If you are among the 8,000 government employees who are in the Senior Executive Service (SES), then you may want to consider these five key actions as the new administration gets going:
You can’t answer tough questions unless you are prepared. Get prepared by defining each operation as a team that produces a key line of outputs that causes an unambiguous outcome. Specify who leads that team. Define the operation’s specific team members (employees, contractors, cross-organizational staff), the operational expenses and any contracts plus their costs.
If you have an opportunity to make changes, plan on changing risk factors. List risks in your larger organizational-oversight context, the structure of your operations (workforce, communications, rules), the management design and the self-analyzing and self-improving capability (or lack of) in your culture. Knowing risk factors always gives you a position for recommending smart, targeted changes.
You may not have the best analyses, but you need to know what you will analyze if you have the chance, and why it would be useful. Logically, unadulterated data from the lowest level of operations is most valuable, especially if you can analyze it in terms of what factors cause which effects. In most cases, the means, scope and targeting of analyses are underdeveloped, but this is understandable, as conditions change (see risks).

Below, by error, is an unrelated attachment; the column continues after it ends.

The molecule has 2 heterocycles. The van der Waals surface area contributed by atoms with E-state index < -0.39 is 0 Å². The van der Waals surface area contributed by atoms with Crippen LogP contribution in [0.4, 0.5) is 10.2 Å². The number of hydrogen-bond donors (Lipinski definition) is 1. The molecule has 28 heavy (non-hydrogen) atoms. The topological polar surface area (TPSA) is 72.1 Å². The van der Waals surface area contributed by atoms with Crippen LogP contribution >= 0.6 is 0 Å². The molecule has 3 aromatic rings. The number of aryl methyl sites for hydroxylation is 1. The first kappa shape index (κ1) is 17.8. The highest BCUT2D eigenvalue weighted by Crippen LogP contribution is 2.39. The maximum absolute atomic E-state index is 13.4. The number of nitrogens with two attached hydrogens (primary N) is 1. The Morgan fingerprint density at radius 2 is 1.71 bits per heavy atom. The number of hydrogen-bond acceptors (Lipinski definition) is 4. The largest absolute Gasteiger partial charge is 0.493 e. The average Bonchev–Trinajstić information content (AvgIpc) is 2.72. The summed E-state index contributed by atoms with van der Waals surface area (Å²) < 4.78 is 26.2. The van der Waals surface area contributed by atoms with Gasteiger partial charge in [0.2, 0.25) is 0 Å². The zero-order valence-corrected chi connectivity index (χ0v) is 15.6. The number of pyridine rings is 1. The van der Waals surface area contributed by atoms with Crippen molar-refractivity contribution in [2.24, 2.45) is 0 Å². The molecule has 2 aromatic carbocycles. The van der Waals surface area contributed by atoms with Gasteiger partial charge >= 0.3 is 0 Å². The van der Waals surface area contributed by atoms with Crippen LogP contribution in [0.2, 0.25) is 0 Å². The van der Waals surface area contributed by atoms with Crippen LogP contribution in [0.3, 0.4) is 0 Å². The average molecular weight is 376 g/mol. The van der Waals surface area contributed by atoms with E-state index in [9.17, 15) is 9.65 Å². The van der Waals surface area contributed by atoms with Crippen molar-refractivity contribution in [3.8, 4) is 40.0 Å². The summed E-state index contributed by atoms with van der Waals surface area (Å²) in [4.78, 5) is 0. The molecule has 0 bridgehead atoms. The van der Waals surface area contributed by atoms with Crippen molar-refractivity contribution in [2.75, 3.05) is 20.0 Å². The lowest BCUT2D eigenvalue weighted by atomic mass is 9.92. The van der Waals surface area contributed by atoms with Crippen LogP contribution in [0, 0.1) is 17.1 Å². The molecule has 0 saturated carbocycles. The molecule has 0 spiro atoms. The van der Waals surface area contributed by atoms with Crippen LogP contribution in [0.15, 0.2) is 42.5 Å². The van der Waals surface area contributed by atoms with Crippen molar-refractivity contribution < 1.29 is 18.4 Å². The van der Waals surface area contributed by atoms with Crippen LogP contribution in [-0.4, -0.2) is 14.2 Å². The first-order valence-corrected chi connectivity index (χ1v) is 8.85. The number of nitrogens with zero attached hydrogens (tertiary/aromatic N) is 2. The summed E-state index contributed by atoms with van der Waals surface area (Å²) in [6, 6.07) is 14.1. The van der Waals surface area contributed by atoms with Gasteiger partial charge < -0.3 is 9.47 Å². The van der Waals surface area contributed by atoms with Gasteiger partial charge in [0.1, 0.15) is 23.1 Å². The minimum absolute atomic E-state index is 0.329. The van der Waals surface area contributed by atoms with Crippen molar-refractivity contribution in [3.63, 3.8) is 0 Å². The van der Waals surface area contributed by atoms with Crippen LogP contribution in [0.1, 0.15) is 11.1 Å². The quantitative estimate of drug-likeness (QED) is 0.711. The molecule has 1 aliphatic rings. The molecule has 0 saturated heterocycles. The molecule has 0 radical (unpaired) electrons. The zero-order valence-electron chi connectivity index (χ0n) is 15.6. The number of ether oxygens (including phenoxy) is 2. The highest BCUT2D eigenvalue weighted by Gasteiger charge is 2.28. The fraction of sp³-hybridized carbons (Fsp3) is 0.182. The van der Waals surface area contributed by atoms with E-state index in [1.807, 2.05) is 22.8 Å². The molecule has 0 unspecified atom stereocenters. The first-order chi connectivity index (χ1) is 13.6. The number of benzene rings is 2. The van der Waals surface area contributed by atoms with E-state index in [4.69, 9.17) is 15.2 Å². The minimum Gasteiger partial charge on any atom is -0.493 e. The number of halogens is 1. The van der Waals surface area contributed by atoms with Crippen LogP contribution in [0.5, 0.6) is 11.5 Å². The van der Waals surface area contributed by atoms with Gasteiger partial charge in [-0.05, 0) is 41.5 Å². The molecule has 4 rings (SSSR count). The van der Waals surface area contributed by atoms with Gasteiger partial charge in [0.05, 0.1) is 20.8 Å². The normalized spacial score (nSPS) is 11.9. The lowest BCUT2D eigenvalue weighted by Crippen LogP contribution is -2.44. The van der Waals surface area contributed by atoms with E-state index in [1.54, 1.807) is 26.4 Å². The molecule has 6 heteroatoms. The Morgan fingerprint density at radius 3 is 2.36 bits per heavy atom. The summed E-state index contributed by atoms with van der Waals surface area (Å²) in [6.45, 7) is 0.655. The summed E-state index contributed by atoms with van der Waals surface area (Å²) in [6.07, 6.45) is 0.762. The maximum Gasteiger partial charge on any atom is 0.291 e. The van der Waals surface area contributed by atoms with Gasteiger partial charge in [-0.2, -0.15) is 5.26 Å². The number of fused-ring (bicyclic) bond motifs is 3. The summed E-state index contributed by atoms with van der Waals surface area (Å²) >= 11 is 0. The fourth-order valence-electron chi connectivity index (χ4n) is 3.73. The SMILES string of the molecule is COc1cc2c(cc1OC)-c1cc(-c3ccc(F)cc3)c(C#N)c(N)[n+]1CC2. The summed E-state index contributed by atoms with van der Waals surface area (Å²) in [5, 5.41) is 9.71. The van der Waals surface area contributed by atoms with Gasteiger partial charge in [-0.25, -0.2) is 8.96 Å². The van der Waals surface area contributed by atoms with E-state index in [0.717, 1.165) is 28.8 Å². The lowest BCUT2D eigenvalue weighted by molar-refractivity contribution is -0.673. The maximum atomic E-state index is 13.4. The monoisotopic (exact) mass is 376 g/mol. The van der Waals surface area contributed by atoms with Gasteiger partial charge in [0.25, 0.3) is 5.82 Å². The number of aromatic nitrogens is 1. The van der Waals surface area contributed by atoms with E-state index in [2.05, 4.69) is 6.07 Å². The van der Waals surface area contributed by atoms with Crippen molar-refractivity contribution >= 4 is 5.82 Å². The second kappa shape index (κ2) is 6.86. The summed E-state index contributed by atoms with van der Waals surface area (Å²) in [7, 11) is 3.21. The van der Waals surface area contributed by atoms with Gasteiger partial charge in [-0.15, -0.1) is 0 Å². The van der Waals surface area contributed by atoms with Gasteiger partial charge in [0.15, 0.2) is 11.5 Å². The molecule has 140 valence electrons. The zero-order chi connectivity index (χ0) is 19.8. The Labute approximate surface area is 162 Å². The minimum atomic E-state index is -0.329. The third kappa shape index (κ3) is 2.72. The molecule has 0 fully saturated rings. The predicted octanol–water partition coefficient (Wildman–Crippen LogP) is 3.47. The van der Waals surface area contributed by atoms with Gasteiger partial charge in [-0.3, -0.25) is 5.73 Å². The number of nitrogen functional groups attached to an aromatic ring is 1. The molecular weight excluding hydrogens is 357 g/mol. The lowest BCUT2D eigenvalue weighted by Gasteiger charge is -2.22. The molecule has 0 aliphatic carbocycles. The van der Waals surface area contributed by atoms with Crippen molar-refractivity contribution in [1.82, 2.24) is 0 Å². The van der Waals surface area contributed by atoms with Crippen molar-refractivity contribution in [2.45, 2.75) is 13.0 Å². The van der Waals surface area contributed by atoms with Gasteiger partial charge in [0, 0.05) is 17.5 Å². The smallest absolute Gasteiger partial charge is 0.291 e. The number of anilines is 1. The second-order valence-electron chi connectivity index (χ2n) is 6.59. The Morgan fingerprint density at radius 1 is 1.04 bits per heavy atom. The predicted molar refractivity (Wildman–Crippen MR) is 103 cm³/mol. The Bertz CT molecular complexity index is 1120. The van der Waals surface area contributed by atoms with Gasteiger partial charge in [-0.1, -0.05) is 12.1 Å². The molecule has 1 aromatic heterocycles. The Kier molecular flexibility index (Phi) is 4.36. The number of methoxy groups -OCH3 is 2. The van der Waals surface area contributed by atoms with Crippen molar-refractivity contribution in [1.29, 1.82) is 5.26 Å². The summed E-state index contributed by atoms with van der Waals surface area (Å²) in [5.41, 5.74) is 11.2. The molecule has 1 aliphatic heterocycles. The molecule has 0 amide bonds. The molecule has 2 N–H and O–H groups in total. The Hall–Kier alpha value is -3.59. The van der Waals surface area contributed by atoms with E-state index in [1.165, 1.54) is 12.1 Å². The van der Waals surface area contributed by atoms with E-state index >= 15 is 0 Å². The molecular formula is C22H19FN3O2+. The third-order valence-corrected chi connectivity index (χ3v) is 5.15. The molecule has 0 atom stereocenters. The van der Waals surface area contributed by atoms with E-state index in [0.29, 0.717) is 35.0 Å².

Examples matter in every management discussion, and more so when you are the executive. You will need to define what a case of work looks like in your operations, and then provide examples of cases that illustrate risks, workflows and management that need analyses. These example cases are necessary for justifying a larger, organizational case for improving an operation’s capability to perform better or increase its value as an outcome.
As the executive, everyone is looking to you to set the bar for how rigorous you want your organization to be when it comes to tackling risks and organizing analyses. Rigor gets to the question of your willingness to routinely assess the cause-effects in operations, and make decisions about its changes. Reorganizing a process, making a performance dashboard, or training staff is not rigor, per se, as these can reinforce the status quo. Your rigor defines how thorough you and your staff will be in creating a better operation.
Dr. David Paschane is an organizational architect, specializing in increasing the value produced by large bureaucracies. He can be reached at David.Paschane@AplinPartners.com.